MPs demand answers on pounds 34m bronze facade

Click to follow
MPS ARE to demand an explanation over a decision to spend pounds 34m on a bronze facade at their palatial new offices opposite the House of Commons.

The glass and sandstone building will provide space for 205 MPs, many of whom have had to work in cramped conditions. But it has been dogged by controversy over soaring costs that have reached pounds 250m - more than pounds 1m for each MP.

The bill for the bronze cladding, said to be the most costly used on an office block, is disclosed in court docu- ments lodged in connection with a lawsuit brought by a firm that failed to win the contract.

Syd Rapson, (Lab, Ports- mouth North), and a member of the all-party Commons accommodation and works committee, said yesterday: "I am amazed that the facade is so expensive. When we return, I will be asking for a justification of this figure."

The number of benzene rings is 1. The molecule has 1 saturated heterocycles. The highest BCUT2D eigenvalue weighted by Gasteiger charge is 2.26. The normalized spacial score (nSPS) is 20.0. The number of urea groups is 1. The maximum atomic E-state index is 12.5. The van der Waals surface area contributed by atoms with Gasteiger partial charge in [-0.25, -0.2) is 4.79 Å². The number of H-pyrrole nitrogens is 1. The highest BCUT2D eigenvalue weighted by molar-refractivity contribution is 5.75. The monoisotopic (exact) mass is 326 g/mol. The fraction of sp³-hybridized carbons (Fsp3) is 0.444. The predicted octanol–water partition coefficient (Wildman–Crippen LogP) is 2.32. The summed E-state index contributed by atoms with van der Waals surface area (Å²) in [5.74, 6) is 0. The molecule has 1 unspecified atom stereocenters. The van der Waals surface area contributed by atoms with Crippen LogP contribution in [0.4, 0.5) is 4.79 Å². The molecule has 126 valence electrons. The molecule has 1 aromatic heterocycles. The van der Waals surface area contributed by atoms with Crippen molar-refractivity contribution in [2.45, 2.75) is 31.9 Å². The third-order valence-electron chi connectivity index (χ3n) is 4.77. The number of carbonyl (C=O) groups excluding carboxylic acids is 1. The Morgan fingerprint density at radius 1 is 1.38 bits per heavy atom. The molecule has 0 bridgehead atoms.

The works committee approved construction contracts for the seven-storey block before Labour came to power.

Mr Rapson said: "When I joined in 1997, the contracts had been placed. But I will need to be convinced, and so will my Labour and Liberal Democrat colleagues, that this represents value for money. We are very hot on anything that smacks of waste or extravagance."

The building, to be completed in 2000, was designed by the architect Sir Michael Hopkins, who worked on the Glyndebourne opera house. It will have a central courtyard with sandstone pillars, an arched glass canopy over cafes, shops, and a 200-seat restaurant.

The original budget, approved by the Commons in 1992, was pounds 130m. The rise has been blamed on inflation, and on delays in construction of the new Westminster Tube station below the site.

Defenders of the building have said it is designed to last 200 years and there would have been an outcry if the best materials had not been used in such a prestigious project.